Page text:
Sunday, March 3, 2013

Imperialism - Marxist Economic and Political Theories of J.A. Hobson and Vladimir Lenin


                The political theories of J. A. Hobson (1858-140) and Vladimir Lenin (1870-1924) concerning imperialism are both Marxist in nature, and held the basic widespread views that capital was consolidated within an elite group of holders which used the state as a mechanism for exploitation, but their base theories concerning imperialism were concentrated on different pillars of capital imperialism.  While Hobson focused his theories around the concept of aggressive imperialism of industrial capitalist elites utilizing the state actor for achieving profits on multiple international and domestic levels, Lenin concentrated on capitalist industrialization, capitalist monopolies, and viewed imperialism as the highest stage that capitalism could evolve to, that of parasitic exploitation.

J. A. Hobson

                Imperialism, as Hobson viewed it, was “bad business for the nation” while “good business for certain classes and certain trades within the nation” [1].  In essence, he states what every economist understands was the driving force for colonialism under British imperialism, and today can be seen from an international perspective with non-governmental organizations, such as private sector elements in the World Bank, and international corporations.  That driving force is the generation of capital, through high interest loans and exploitation of colonial natural resources, by the elite holders of capital and technology.  A golden rule of capitalism is that a person, or on a larger scale a nation-state, must have capital to generate capital.

                Much of what Hobson states about Imperialism relates both to the British Empire, as well as the modern United States.  Discussing the economic ramifications of imperialism, Hobson points out the result of economic drain on the imperial state, such as “a great expenditure of public money upon ships, guns, military and naval equipment and stores, growing and productive of enormous profits when a war, or an alarm of war, occurs; new public loans and important fluctuations in the home and foreign Bourses; more posts for soldiers and sailors and in the diplomatic and consular services; improvement of foreign investments” [2].  We clearly saw this with the British Empire in North America and India, and the United States has clearly felt the economic drain from a decade of military occupations in Iraq and Afghanistan, which did little for the people of those countries and provided the people of the United States with only ‘imperial’ debt.  While the American tax payer footed the bill, the private sector profited from the state sponsored imperial occupations that strived to stabilize foreign areas for international private sector capital infiltration.  In his writings, Hobson identified the transition of England in becoming a creditor state under what he called aggressive imperialism, which Lenin would cite decades later in his own political-economic theories. 

                One of the most interesting areas of Hobson’s economic ideologies is his theory on how the capitalist elites achieve their goals of imperialistic capital generation and accumulation through the manipulation of “the patriotic forces which politicians, soldiers, philanthropists, and traders” through propaganda, which media in a capitalist nation-state will always be predominantly owned by the capitalist elites" [3].  A nation of workers, soldiers, and tax payers would probably not support imperialism if they understood the in-debt economics of what was occurring, therefore propaganda serves to nationalize, and justify, the events from a patriotic slant where some facts are heavily concentrated on while others are ignored.  While this is not a new tactic by the consolidated owners of capital and is a quite evident tactic in the United States today, Hobson understood the process toward the end of the British Empire as “The direct influence exercised by great financial houses in “high politics” is supported by the control which they exercise over the body of public opinion through the Press, which, in every “civilised” country, is becoming more and more their obedient instrument. While the specifically financial newspaper imposes “facts” and “opinions” on the business classes, the general body of the Press comes more and more under the conscious or unconscious domination of financiers.” [4].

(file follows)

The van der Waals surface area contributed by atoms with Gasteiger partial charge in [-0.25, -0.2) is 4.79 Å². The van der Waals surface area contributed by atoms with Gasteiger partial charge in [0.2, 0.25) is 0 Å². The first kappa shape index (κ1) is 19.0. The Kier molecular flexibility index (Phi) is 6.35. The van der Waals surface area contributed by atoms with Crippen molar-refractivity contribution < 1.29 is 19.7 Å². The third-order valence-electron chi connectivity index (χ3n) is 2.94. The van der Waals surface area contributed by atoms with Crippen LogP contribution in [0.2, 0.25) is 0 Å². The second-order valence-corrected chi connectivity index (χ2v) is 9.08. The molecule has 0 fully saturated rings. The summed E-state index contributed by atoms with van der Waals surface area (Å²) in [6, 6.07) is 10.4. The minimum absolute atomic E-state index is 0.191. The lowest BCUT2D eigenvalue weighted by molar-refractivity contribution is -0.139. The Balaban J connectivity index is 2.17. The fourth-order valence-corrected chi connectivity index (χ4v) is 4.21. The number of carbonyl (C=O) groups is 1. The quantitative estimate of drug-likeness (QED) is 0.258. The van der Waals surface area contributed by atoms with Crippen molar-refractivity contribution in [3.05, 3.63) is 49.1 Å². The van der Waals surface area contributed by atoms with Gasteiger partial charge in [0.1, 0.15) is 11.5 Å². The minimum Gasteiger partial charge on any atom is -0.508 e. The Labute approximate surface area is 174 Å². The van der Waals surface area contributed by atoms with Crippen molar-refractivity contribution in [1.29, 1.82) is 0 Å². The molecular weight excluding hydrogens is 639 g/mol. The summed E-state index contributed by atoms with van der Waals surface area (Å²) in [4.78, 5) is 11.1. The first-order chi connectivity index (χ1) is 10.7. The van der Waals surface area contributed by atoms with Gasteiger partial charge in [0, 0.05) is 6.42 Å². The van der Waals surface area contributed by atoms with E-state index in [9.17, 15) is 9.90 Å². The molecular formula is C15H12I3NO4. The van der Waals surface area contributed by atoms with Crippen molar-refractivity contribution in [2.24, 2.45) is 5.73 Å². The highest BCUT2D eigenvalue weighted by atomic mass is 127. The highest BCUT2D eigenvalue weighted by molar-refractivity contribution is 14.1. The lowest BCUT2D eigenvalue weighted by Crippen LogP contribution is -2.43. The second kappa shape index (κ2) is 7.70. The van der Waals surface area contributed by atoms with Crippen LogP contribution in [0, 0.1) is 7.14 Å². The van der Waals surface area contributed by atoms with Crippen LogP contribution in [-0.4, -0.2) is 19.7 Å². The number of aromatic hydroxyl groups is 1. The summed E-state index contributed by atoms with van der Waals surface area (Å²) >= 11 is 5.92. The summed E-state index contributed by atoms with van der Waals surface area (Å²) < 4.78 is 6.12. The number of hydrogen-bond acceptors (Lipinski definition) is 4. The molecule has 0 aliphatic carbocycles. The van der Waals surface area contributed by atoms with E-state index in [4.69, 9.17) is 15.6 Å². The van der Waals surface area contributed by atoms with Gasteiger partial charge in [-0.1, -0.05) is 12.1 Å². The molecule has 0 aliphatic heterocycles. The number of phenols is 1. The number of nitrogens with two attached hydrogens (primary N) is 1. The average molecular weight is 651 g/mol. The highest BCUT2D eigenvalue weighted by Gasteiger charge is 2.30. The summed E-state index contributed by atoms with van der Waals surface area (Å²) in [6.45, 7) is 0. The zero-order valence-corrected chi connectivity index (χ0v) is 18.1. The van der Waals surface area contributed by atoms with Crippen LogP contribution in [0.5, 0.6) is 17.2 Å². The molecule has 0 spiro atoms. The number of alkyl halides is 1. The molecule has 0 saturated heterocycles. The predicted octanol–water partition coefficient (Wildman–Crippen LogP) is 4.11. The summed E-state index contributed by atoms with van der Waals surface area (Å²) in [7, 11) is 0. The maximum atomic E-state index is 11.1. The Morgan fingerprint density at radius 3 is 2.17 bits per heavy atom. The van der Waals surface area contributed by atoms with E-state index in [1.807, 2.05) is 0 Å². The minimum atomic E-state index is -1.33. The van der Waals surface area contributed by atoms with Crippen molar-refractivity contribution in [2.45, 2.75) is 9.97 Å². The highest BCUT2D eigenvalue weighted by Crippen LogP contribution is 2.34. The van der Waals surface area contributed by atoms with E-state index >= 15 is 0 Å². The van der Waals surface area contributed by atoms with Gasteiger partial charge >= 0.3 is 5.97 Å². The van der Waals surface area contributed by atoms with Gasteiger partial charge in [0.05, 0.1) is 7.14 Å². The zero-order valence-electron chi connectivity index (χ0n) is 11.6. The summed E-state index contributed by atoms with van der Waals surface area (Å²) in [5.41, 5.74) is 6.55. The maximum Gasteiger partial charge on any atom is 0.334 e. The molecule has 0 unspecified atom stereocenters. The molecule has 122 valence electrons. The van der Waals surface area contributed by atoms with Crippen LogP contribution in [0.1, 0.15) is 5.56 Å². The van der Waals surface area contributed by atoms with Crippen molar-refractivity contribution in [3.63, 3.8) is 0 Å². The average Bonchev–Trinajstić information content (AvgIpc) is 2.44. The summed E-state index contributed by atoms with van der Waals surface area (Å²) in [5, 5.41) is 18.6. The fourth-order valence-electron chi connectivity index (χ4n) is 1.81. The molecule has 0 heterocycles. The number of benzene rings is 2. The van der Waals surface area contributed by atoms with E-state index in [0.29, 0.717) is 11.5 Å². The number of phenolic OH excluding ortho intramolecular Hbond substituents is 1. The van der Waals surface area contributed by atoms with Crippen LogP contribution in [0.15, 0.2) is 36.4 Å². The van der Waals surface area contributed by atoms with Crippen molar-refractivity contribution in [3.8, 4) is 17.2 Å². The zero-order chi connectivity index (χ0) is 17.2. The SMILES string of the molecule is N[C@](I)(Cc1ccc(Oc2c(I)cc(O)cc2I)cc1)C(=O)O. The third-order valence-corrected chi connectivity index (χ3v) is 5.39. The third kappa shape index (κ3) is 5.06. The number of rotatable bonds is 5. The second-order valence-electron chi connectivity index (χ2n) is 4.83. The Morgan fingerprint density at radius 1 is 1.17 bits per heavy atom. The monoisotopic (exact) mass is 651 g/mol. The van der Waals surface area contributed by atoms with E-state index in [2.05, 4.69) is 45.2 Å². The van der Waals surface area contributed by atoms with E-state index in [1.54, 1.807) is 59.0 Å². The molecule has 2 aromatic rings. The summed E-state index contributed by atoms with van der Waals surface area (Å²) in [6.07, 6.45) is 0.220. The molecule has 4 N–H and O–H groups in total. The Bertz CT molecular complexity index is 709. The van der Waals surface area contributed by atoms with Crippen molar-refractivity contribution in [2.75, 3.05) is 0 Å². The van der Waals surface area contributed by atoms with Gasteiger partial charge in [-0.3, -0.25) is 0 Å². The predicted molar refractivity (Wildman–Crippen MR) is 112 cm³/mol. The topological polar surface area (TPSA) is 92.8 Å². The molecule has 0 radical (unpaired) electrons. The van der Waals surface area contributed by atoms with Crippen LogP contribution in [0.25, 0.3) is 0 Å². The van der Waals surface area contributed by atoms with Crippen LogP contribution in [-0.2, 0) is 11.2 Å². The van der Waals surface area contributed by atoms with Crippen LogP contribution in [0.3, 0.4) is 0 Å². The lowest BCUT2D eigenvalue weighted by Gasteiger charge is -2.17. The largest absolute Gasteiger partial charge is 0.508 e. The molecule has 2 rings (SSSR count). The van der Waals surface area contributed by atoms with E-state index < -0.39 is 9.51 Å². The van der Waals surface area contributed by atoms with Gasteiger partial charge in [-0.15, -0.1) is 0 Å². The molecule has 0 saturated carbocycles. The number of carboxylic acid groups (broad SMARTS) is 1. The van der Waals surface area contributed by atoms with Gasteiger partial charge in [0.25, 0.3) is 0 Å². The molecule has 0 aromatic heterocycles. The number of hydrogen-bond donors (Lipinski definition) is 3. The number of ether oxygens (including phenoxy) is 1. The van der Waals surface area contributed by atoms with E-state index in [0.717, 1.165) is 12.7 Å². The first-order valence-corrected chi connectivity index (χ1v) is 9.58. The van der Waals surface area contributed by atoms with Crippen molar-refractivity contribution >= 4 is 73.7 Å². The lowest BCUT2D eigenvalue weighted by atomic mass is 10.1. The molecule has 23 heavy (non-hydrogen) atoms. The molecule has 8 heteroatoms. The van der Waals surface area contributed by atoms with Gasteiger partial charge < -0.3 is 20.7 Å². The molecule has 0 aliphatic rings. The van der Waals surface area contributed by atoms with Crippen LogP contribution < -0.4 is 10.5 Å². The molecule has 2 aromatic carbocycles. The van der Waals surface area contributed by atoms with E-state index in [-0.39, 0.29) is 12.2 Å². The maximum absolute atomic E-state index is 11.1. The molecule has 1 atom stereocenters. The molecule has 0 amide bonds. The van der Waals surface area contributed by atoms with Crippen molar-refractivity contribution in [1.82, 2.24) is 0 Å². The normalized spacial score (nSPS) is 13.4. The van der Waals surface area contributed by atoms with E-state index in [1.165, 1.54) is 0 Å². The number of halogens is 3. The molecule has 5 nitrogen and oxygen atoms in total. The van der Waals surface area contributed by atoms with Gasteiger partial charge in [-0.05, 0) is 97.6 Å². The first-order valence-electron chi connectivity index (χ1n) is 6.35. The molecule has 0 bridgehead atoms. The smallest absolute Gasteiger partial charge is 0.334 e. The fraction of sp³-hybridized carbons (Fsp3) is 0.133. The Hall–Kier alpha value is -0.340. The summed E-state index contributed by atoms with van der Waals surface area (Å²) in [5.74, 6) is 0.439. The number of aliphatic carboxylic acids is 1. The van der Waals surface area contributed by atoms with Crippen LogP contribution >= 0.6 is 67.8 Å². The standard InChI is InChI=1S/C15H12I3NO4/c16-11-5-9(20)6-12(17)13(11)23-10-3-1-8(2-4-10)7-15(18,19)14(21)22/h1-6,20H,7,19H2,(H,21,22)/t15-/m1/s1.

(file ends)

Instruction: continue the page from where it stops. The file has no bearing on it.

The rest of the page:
Vladimir Lenin

                Lenin viewed “the enormous growth of industry and the remarkably rapid process of concentration of production in ever-larger enterprises are one of the most characteristic features of capitalism” and a driving point for imperialism [5].  What separates Lenin from Hobson is that Lenin distinguishes between capitalism and industrial capitalism, in which “imperialism is the monopoly stage of capitalism” where “finance capital is the bank capital of a few very big monopolist banks, merged with the capital of the monopolist associations of industrialists; and, on the other hand, the division of the world is the transition from a colonial policy which has extended without hindrance to territories unseized by any capitalist power, to a colonial policy of monopolist possession of the territory of the world, which has been completely divided up” [6].  Theorists such as Lenin understood national and colonial capitalism very well, and the exact thing that Lenin states here concerning the imperialism of his time is aligned in the exact same formula for modern international capitalist globalization.  Lenin’s depiction that imperial capitalism was the final stage of capitalism seems almost prophetic when looking at the international stage after World War I and II, and the Cold War, as the consolidations of international capital monopolies only intensified with “the formation of international monopolist capitalist associations which share the world among themselves” and “the territorial division of the whole world among the biggest capitalist powers” [7].